Real people rarely say exactly what’s going on. Little kids don’t, as we explored in the last installment, because they don’t have the capacity for self-analysis which would let them. Grownups don’t, because somehow in our culture we’re just not that blunt about it. We talk around the real issues, hoping people will figure out what we really mean. As a writer, your job is to write dialogue that does exactly that: hints at the real issue so readers can figure out what’s going on (whether other characters do as well depends, of course, on what you’ve got going on in the story), without hitting the nail exactly on the head.
43. Passive voice. Good grief. I just realized I haven’t mentioned passive voice writing yet. Passive voice is a grammatical construction which switches the subject and direct object of a sentence. And then for good measure, often drops the subject entirely. For example, a nice active-voice sentence like this:
Jane threw the package to the ground in a blinding rage.
Suddenly turns into this:
The package was thrown by Jane to the ground in a blinding rage.
“Jane” and “the package” have switched grammatical positions in the sentence, and “threw” converts to “was thrown.” But then, because “by Jane” sounds so horribly awkward in there, we dispense with Jane:
The package was thrown to the ground in a blinding rage.
The problem, as I blogged in some detail a long, long time ago, is exactly with this last step. The subject of the original sentence, the actor, the character who your story is about, gets cut out of the text.
44. Passive characters. Your grammar isn’t the only thing that can be active or passive. Characters can too, and it’s just as bad. If you write a passive protagonist, even in active voice, we’re going to be bored. A passive protagonist is one who is not interacting strongly with the plot. What that means is that the character is floating through the story without any driving goal or motivation to achieve anything. The feeling this creates is that the protagonist doesn’t much care what happens. And it’s pretty hard to get the reader to care what happens if the main character doesn’t.
I don’t mean that you can’t have a passive narrator. You can. Many stories use a viewpoint character who is there to witness the exploits of the true protagonist, so as to narrate them to the reader. Look no further than The Great Gatsby or Moby Dick.
What I mean is that whatever character you set up as the main person in the story, the one who the story is fundamentally about, that character had better have some strong goals and motivations. We need to see that the main character cares about something. We need to see care so strong that we’ll believe, want to follow, and root for that person as he or she does whatever the plot requires.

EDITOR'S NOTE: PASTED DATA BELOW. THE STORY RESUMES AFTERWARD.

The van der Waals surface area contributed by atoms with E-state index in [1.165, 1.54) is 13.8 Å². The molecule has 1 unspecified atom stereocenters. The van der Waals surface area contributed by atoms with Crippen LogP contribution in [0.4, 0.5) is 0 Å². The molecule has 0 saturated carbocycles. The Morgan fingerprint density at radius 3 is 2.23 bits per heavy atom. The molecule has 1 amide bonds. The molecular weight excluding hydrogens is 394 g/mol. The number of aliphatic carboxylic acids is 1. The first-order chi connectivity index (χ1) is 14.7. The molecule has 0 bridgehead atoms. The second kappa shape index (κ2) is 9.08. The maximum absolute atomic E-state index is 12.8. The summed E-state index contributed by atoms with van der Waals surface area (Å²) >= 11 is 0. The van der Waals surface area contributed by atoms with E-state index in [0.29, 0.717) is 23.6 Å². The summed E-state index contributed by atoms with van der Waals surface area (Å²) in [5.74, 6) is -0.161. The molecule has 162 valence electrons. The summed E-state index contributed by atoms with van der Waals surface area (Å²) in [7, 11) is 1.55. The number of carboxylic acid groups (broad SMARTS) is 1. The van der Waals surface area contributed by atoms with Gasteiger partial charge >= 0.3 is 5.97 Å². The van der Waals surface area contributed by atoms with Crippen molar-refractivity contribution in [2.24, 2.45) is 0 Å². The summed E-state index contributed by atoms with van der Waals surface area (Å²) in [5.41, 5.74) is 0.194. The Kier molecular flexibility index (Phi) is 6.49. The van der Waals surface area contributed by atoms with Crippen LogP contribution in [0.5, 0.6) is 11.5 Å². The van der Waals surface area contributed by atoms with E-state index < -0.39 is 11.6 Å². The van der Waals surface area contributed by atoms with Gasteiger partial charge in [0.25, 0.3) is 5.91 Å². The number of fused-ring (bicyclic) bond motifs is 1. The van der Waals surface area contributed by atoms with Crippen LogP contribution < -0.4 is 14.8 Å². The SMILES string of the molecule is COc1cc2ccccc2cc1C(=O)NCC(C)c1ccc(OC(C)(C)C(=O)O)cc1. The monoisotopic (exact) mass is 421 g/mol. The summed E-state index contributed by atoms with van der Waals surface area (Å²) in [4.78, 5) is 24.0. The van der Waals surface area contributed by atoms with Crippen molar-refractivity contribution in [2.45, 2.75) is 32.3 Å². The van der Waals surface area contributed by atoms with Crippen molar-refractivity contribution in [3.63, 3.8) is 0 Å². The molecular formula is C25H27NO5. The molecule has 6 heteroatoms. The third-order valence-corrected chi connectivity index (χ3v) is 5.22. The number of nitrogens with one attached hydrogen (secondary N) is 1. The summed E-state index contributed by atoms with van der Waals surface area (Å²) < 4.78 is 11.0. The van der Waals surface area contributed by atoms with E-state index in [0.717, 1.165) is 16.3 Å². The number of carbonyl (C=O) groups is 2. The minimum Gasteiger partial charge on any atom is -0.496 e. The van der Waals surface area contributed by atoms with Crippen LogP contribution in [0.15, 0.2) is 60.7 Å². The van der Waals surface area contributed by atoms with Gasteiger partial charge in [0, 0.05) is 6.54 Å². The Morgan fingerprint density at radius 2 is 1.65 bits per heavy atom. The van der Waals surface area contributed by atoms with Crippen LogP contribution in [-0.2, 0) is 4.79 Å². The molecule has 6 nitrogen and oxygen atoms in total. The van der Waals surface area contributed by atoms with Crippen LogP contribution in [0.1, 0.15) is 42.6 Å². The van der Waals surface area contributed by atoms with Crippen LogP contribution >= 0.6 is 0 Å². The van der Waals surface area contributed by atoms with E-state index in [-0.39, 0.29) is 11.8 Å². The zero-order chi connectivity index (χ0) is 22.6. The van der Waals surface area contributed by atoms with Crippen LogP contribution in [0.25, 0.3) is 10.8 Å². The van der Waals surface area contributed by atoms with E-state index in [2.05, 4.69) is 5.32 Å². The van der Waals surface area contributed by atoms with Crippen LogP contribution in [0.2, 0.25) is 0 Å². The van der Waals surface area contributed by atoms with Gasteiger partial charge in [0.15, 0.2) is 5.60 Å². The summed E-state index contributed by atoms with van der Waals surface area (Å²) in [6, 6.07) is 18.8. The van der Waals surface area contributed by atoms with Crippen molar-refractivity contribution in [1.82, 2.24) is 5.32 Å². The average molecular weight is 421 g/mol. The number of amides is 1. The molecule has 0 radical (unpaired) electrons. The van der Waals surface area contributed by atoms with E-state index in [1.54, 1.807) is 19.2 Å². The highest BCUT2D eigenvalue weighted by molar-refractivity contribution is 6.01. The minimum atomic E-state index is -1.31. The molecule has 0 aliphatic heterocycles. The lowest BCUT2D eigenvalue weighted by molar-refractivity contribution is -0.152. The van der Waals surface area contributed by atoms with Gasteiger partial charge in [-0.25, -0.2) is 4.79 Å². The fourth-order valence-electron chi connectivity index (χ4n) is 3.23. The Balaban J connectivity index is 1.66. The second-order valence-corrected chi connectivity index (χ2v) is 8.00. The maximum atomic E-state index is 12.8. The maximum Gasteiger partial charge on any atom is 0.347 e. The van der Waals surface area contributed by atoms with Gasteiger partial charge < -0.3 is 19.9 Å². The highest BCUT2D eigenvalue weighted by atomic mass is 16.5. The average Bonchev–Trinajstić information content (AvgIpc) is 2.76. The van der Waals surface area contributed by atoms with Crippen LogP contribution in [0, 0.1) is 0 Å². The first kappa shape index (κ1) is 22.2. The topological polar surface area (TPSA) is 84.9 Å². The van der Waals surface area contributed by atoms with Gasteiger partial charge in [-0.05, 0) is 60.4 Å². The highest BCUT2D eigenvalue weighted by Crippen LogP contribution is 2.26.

45. Telling instead of showing. I had to save something substantial for last, and this is it. Even if you’ve heard the “Show, don’t tell” rule before, don’t stop reading now, because chances are you’re still not following it as much as you should. Violating this rule—that is, telling instead of showing—is easily the most frequent mistake I see from writers of all stripes. Rookies and seasoned folks alike.
It’s also the worst mistake you can make, because “Show, don’t tell” is the most fundamental, bedrock skill of narrative fiction. Skillful use of showing and telling is what makes narrative fiction work.
It’s not hard to understand why people tell instead of show, though. Telling is just so damn easy. You can convey so much information, so fast, using telling. With telling, you can lay out a character’s whole backstory so we know exactly who they are, where they came from, and what all their foibles are, in a half a page. With telling, you can trivially let us know exactly how everybody feels, and why, all the time.
Telling is so easy it’s downright seductive, but it’s still a mistake because the things rookie writers want to tell are usually the most important things in the story. Which, ironically enough, means that they are the exact same things that you need to let readers infer, deduce, and conclude for themselves. When the reader concludes something, the information becomes theirs, and they’ll believe it to the end of time. When you just tell them outright, the information remains yours, and is therefore much more suspect. After all, you’re a novelist, a title which is probably the greatest euphemism for “liar” ever invented. By definition, you make stuff up! You’re not to be trusted!